Cervical screening initiative sending at-home Pap tests to some N.L. women
Province trying new methods to combat high cervical cancer rates
When Lyndsey Hamen checked her mail earlier this March, she saw something she didn't expect to see in her mailbox — a Pap test.
The first thing that went through her head was a sense of confusion.
"It seemed like a really great idea, but I just never heard anything about it," she said.
"I just got this random mystery package from Eastern Health in the mail and I was a little bit surprised when it turned out to be a collection kit."
It turns out Hamen received the kit as part of a new trial being conducted by the province's cervical screening initiative program.
Kits being sent to women overdue for tests
Joanne Rose, the program's director, said the kits are being sent out to a select number of women who are overdue for their Pap tests, which doctors recommend be done every three years.
For the past six years, she said the province has been contacting women to let them know they're overdue for screening.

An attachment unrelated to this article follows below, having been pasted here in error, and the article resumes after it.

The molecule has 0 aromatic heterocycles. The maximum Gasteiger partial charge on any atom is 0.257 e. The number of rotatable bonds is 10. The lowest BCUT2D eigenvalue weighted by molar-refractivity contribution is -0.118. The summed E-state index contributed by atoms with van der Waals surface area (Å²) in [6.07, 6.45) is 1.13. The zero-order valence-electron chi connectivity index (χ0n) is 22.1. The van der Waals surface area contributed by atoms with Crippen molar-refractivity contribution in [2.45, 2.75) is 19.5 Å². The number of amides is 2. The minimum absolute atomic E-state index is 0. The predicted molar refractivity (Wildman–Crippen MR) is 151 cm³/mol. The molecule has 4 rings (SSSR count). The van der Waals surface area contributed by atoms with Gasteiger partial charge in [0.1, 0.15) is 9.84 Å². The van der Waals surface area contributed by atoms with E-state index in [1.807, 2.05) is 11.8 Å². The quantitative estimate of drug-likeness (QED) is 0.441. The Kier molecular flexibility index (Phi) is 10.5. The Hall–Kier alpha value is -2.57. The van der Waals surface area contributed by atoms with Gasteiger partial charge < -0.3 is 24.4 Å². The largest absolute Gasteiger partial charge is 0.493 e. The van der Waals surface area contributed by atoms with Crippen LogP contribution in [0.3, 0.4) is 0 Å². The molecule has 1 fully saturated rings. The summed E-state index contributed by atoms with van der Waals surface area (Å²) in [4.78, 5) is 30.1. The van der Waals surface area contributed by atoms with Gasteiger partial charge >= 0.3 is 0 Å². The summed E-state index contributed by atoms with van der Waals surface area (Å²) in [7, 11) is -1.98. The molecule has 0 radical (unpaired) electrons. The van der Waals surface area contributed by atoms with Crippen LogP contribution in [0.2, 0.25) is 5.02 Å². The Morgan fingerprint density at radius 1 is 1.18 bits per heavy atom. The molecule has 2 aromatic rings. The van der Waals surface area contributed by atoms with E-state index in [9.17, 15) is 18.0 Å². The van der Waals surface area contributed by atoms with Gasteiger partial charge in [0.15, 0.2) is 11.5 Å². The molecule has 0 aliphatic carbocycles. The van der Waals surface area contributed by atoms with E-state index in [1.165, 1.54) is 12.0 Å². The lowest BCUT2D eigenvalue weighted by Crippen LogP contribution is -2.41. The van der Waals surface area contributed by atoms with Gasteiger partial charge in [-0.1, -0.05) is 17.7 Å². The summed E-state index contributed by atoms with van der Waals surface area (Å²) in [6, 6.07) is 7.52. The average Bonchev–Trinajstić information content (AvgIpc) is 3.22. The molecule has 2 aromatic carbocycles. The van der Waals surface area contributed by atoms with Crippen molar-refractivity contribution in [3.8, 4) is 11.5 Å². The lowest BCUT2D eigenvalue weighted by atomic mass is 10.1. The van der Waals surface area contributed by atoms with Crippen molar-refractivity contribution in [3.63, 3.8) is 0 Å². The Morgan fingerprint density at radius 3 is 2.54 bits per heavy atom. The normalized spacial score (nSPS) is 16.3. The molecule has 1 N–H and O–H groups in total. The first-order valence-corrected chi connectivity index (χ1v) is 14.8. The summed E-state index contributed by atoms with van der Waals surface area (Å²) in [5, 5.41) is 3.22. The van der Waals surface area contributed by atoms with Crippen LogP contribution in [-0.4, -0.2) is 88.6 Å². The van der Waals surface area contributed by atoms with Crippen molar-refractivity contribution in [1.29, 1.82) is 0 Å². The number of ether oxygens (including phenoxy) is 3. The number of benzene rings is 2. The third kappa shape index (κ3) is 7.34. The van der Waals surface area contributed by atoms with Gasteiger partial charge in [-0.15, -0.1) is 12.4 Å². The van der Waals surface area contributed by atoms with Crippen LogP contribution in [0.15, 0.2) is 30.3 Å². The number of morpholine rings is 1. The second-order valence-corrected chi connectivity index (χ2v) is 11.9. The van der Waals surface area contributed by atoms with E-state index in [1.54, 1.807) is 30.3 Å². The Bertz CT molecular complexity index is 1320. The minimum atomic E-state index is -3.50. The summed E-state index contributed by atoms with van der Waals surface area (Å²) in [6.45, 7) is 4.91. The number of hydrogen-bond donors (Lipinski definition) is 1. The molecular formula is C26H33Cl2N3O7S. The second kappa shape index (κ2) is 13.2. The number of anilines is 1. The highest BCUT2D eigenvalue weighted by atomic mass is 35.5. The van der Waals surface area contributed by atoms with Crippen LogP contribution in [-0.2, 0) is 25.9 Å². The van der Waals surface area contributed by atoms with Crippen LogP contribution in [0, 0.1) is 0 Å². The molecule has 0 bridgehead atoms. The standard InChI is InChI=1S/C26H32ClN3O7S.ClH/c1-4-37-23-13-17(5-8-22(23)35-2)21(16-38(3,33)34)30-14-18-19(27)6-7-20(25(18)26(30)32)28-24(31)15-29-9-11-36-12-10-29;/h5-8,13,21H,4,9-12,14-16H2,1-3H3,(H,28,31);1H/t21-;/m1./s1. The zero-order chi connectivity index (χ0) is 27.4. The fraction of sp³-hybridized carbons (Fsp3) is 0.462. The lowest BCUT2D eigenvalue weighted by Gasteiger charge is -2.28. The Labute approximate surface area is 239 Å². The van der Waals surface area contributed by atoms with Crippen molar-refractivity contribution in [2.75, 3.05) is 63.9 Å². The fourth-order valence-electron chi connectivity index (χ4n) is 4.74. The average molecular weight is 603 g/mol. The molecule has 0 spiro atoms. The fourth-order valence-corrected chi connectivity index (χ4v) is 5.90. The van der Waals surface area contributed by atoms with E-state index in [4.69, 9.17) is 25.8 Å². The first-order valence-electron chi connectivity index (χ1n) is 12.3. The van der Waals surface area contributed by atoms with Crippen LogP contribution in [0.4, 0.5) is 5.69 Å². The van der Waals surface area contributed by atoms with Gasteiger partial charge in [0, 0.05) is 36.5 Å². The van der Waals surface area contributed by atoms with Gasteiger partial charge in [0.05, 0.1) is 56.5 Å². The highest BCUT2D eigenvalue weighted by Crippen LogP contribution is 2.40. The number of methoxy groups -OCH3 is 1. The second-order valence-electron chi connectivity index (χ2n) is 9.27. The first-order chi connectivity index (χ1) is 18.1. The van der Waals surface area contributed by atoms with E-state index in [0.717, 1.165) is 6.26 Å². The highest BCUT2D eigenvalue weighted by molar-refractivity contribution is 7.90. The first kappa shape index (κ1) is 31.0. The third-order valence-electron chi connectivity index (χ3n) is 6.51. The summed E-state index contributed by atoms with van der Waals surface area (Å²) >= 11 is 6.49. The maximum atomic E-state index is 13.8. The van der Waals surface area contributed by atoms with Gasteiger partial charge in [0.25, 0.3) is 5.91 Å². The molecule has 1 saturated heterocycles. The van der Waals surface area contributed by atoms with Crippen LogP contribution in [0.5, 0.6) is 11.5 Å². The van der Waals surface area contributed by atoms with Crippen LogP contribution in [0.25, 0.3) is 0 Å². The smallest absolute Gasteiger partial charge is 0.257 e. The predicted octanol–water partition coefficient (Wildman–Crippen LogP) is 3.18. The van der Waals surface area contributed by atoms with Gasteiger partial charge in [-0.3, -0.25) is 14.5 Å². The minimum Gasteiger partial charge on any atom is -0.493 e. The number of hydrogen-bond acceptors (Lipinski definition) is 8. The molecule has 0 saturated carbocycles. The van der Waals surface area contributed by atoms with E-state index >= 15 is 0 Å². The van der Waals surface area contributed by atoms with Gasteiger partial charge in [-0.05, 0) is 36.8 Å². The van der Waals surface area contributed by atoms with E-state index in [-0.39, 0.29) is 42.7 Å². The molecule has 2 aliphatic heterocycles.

But in the past, no self-testing kits were sent out, and Rose said studies found that sending reminders by phone or via mail was leading to only one out of every three woman going into their health-care provider to get tested.
"What we're looking to do is a research study to say, OK, if women had the opportunity to either be reminded to go back in to book a Pap smear or do a self test at home, which one would be more successful?" said Rose.
She said some women may be more comfortable doing a self test at home instead of going to the doctor, and that's something this trial aims to figure out.
High rate of cervical cancer in N.L.
Cervical cancer is one of the most preventable forms of cancer if caught early, but Newfoundland and Labrador still has one of the highest rates in the country.
According to 2017 statistics from the Canadian Cancer Society, Newfoundland and Labrador has a rate of 10.7 individuals with cervical cancer per 100,000 people in the province.
Rose said routine cervical screening should begin for women starting at the age of 21. The province will examine the effectiveness of the at-home kits before determining if they will send out more in the future.
But there's at least one woman who's jumping at the opportunity to take the test at home, even if she wasn't initially sure why she was sent a screening kit.
"It really is a great thing," said Hamen. "I didn't know we were that far ahead, that we could just all just be swabbing ourselves at home, in which case everyone should get one."
Rose said preliminary results of the study should be available in June.